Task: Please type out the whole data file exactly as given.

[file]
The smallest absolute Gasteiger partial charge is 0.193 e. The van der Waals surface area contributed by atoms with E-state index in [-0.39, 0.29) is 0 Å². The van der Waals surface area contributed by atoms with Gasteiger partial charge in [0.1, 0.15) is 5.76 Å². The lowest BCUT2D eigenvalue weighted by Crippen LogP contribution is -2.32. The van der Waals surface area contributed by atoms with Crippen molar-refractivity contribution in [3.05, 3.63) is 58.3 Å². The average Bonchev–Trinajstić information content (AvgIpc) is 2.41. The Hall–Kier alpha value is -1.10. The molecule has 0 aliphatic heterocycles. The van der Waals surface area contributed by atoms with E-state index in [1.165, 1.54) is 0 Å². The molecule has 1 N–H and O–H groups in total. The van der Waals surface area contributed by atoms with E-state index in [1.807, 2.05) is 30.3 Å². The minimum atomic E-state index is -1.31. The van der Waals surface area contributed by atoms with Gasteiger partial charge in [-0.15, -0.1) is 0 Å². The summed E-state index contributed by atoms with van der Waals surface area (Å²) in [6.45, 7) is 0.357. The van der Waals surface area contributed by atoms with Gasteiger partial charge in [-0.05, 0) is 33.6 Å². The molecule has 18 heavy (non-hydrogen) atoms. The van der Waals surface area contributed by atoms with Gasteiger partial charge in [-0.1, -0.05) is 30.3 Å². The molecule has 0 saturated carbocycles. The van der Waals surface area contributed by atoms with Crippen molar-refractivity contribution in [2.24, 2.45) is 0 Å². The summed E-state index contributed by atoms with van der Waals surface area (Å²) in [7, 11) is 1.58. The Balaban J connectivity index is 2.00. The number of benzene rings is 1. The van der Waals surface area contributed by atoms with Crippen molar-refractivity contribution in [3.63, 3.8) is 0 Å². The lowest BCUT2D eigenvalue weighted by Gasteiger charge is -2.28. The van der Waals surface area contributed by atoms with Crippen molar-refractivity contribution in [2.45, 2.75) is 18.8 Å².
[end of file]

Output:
The smallest absolute Gasteiger partial charge is 0.193 e. The van der Waals surface area contributed by atoms with E-state index in [-0.39, 0.29) is 0 Å². The van der Waals surface area contributed by atoms with Gasteiger partial charge in [0.1, 0.15) is 5.76 Å². The lowest BCUT2D eigenvalue weighted by Crippen LogP contribution is -2.32. The van der Waals surface area contributed by atoms with Crippen molar-refractivity contribution in [3.05, 3.63) is 58.3 Å². The average Bonchev–Trinajstić information content (AvgIpc) is 2.41. The Hall–Kier alpha value is -1.10. The molecule has 0 aliphatic heterocycles. The van der Waals surface area contributed by atoms with E-state index in [1.165, 1.54) is 0 Å². The molecule has 1 N–H and O–H groups in total. The van der Waals surface area contributed by atoms with E-state index in [1.807, 2.05) is 30.3 Å². The minimum atomic E-state index is -1.31. The van der Waals surface area contributed by atoms with Gasteiger partial charge in [-0.15, -0.1) is 0 Å². The summed E-state index contributed by atoms with van der Waals surface area (Å²) in [6.45, 7) is 0.357. The van der Waals surface area contributed by atoms with Gasteiger partial charge in [-0.05, 0) is 33.6 Å². The molecule has 18 heavy (non-hydrogen) atoms. The van der Waals surface area contributed by atoms with Gasteiger partial charge in [-0.1, -0.05) is 30.3 Å². The molecule has 0 saturated carbocycles. The van der Waals surface area contributed by atoms with Crippen molar-refractivity contribution in [2.24, 2.45) is 0 Å². The summed E-state index contributed by atoms with van der Waals surface area (Å²) in [7, 11) is 1.58. The Balaban J connectivity index is 2.00. The number of benzene rings is 1. The van der Waals surface area contributed by atoms with Crippen molar-refractivity contribution in [3.63, 3.8) is 0 Å². The lowest BCUT2D eigenvalue weighted by Gasteiger charge is -2.28. The van der Waals surface area contributed by atoms with Crippen molar-refractivity contribution in [2.45, 2.75) is 18.8 Å².